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Magazines,Wine

Wine Spectator ~ Perhaps the Final Weigh-In

This is something I’ve given a lot of thought to, and have been trying to conjure up the right blog opinion.

In all fairness, employees of Wine Spectator have been very kind to me with shared colleague respect, most especially the women in the offices. Perhaps it’s the sisterhood, perhaps it’s the level of empathy… Whatever it is, I have developed a deep respect for Marvin Shanken’s team.

Nothing’s perfect, so I’m not going to play Pollyanna here. What I’m going to do, however, is shed some light on this from my own personal learnings, because it comes back to the entire big picture.

EARLY 1970s: I was professionally creating really intricate bead work… One day, my sister Merry walked into my mother’s house (where I was also visiting) with someone that she had just met. Her new friend’s name was Wally White Feather. Wally was from a South Dakota Sioux tribe (Nemo, SD) of Native Americans. She was amazed at my bead work (Caucasian et al, I mean, common – how many of us are there?), and immediately gave three things to me:

  1. A book called “Collections of Dakota Sioux Designs” that her grandmother Mabel A. Rooks had complied. Mabel had given the book to Wally with a personal inscription “To Wally Feather by Grandmother.” (I still cherish and have it.)
  2. Two strands of loomed bead work that were originally sewn onto denim pant legs of her jeans. (I had just seen Sunny and Cher on the cover of “People” magazine, both wearing these same exact beads down the arms of their jean jackets.)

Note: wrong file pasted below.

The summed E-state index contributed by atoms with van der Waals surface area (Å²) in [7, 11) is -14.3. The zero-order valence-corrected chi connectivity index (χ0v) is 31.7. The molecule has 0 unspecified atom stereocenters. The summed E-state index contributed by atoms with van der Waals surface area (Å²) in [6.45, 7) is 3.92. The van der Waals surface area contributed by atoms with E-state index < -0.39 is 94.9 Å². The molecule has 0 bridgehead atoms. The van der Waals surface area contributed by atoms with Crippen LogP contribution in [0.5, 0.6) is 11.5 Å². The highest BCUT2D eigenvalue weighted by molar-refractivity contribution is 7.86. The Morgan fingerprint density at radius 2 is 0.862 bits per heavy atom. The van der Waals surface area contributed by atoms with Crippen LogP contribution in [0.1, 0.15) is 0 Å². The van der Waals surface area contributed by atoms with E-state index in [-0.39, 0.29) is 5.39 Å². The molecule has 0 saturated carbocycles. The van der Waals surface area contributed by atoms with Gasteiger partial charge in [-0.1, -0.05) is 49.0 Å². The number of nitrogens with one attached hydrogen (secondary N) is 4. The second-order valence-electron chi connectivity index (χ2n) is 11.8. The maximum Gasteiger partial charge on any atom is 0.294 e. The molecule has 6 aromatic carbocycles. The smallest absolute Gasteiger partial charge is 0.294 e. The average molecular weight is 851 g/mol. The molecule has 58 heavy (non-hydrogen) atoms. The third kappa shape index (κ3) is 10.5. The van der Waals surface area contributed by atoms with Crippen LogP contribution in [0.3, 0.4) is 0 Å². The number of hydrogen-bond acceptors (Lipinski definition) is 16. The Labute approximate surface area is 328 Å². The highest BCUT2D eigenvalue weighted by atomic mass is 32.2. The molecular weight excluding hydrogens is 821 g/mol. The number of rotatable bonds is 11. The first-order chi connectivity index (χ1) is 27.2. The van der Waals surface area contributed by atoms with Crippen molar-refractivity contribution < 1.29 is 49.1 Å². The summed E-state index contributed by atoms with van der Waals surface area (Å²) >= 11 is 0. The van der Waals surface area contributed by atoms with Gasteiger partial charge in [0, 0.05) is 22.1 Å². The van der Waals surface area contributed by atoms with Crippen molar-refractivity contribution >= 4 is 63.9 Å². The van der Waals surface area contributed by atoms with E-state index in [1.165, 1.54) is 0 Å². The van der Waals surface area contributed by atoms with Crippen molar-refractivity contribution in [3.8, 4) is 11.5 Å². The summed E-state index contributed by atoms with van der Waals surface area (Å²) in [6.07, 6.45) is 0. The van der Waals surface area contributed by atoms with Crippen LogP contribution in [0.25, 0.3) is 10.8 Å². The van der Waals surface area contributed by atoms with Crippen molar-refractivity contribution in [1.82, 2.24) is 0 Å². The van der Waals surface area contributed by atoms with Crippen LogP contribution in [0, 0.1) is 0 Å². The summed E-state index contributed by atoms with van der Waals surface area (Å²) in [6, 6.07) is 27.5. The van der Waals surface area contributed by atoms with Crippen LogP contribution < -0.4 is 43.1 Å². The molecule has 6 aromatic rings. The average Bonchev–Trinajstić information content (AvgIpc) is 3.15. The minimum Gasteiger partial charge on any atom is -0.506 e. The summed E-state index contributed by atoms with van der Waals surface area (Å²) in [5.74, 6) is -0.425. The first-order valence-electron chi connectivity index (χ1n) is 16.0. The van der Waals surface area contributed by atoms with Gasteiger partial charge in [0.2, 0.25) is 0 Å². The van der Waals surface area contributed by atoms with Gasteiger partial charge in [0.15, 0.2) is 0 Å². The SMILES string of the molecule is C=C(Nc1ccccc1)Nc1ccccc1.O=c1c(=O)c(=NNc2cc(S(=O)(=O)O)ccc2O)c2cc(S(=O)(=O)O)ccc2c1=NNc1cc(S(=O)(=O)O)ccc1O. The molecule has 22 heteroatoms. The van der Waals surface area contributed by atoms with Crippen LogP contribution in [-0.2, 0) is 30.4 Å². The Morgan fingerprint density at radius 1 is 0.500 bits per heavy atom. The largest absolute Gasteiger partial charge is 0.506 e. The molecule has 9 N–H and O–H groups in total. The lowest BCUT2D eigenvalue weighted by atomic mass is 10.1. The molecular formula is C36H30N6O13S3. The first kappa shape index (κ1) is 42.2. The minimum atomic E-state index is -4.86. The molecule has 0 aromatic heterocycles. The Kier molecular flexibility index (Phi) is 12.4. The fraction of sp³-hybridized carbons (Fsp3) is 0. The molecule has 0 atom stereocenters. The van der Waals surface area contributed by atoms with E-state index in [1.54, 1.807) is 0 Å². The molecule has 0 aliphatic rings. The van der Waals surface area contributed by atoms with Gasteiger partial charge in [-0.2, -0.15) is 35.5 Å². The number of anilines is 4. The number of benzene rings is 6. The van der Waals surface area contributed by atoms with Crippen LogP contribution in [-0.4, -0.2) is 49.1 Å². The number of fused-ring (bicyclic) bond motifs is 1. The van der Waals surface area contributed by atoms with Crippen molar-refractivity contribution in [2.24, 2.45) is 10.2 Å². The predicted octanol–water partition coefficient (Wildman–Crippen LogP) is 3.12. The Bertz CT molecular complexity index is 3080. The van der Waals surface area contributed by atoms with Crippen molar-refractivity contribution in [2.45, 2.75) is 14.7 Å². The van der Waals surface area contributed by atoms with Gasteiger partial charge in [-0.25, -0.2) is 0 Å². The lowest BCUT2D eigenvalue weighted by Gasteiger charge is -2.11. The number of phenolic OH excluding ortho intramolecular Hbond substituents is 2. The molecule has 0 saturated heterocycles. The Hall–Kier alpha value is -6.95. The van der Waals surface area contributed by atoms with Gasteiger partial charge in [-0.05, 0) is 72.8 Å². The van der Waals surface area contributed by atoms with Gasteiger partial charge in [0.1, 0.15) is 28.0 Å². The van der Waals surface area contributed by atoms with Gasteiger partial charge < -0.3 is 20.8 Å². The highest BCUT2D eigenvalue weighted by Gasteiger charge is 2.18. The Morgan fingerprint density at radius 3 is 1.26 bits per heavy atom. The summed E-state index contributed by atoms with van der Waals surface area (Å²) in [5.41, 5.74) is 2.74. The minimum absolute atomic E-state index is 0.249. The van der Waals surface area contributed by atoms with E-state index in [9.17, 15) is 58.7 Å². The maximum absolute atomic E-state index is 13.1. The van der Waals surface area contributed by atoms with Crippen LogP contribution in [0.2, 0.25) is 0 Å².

3. A legend: In all their bead work, the Sioux always leave one error, because their is no real perfection. (This is where the spirit of the work is able to enter and exit the piece of work.)

Which brings me back to my Wine Spectator thinking… There is no perfection in anything, but there is a striving for excellence in order to get us as close to being as perfect as we can possibly be. Wine Spectator does a really good job of putting together a comprehensive wine magazine that we all enjoy reading; e.g., I love Matt Kramer, because he’s so thoughtful in all of his processes, and every time MaryAnn Worobiec writes something, she’s got my immediate, undivided attention. There are others, too, that I deeply respect. Where would we be without Tim Fish’s constant historical perspective? Behind-the-scenes Cheryl Lewis is constantly making sure that I’m connected to their publication’s events. The list goes on, but I won’t right now.

Just remembering what our wine writer pal Steve Heimoff has recently said, we must remain humble in all of our process and eternally grateful… (Because there will always be lessons along the way when we’ve strayed even a baby step.)

From a distance, can you find the error in Wally White Feather’s work? It took me days to find it, even with my beading eye. For now, search the soul of this seemingly perfect piece, and I dare say, no one will find the flaw.

Up close and personal, now that I’ve found the flaw for you, it’s fairly easy to see, proving it’s not perfect – as it appears above – after all… (I also love how the flaw is so contrived, in order to step away from perfection.)

My life, the image of myself, and how I view others have become a lot less strained with this Native American legend as one of my living guides.

2 Responses to “Wine Spectator ~ Perhaps the Final Weigh-In”

  1. JD in Napa says:

    Nicely done. I had posted a similar thought to Steve’s blog, along the lines of “of all those 5000 entries, here’s one bad apple – does that spoil the entire thing?” It doesn’t, but it sure amped up the haters.

  2. admin says:

    Haters love to hate, and lovers love to love… That’s why some of us rant, and some of us rave…

    I know that I’ve used the list from Wine Spectator in the past to congratulate people on the list. In New York, the restaurant Le Cirque 2000… Sirio Maccioni, a restaurateur larger than life, actually responded with an invitation to visit him when I’m in The City. This isn’t a bridge that i would have ever imagined, and yet was built from the Wine Spectator list. I can’t condemn that which has benefited me.

    Sirio has subsequently been very generous with his staff’s attention whenever I’ve sent someone to Le Cirque 2000, treating them as VIPs.

    As you’ve said, one bad apple doesn’t spoil the entire basket.

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